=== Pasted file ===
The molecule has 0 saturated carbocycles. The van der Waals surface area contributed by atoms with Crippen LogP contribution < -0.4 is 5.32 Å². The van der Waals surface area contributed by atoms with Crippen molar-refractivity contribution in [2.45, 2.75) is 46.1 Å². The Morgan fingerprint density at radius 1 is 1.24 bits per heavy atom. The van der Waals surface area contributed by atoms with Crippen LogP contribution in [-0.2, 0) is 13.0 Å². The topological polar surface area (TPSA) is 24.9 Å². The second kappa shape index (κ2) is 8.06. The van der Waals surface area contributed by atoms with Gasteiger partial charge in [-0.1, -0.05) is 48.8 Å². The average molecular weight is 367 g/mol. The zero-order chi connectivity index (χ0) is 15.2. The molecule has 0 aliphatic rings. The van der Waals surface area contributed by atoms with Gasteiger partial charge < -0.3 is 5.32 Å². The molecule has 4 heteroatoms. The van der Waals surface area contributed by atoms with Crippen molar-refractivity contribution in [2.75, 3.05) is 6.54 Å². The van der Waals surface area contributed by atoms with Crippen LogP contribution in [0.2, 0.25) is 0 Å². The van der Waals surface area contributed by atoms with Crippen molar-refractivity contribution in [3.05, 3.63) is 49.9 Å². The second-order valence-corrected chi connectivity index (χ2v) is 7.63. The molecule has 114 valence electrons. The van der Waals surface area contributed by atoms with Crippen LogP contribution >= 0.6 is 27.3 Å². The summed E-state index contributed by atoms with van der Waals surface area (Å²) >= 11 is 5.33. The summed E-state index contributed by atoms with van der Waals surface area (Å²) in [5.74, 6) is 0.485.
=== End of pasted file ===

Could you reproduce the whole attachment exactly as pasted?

The molecule has 0 saturated carbocycles. The van der Waals surface area contributed by atoms with Crippen LogP contribution < -0.4 is 5.32 Å². The van der Waals surface area contributed by atoms with Crippen molar-refractivity contribution in [2.45, 2.75) is 46.1 Å². The Morgan fingerprint density at radius 1 is 1.24 bits per heavy atom. The van der Waals surface area contributed by atoms with Crippen LogP contribution in [-0.2, 0) is 13.0 Å². The topological polar surface area (TPSA) is 24.9 Å². The second kappa shape index (κ2) is 8.06. The van der Waals surface area contributed by atoms with Gasteiger partial charge in [-0.1, -0.05) is 48.8 Å². The average molecular weight is 367 g/mol. The zero-order chi connectivity index (χ0) is 15.2. The molecule has 0 aliphatic rings. The van der Waals surface area contributed by atoms with Gasteiger partial charge < -0.3 is 5.32 Å². The molecule has 4 heteroatoms. The van der Waals surface area contributed by atoms with Crippen molar-refractivity contribution in [2.75, 3.05) is 6.54 Å². The van der Waals surface area contributed by atoms with Crippen LogP contribution in [0.2, 0.25) is 0 Å². The van der Waals surface area contributed by atoms with Crippen molar-refractivity contribution in [3.05, 3.63) is 49.9 Å². The second-order valence-corrected chi connectivity index (χ2v) is 7.63. The molecule has 114 valence electrons. The van der Waals surface area contributed by atoms with Crippen LogP contribution >= 0.6 is 27.3 Å². The summed E-state index contributed by atoms with van der Waals surface area (Å²) >= 11 is 5.33. The summed E-state index contributed by atoms with van der Waals surface area (Å²) in [5.74, 6) is 0.485.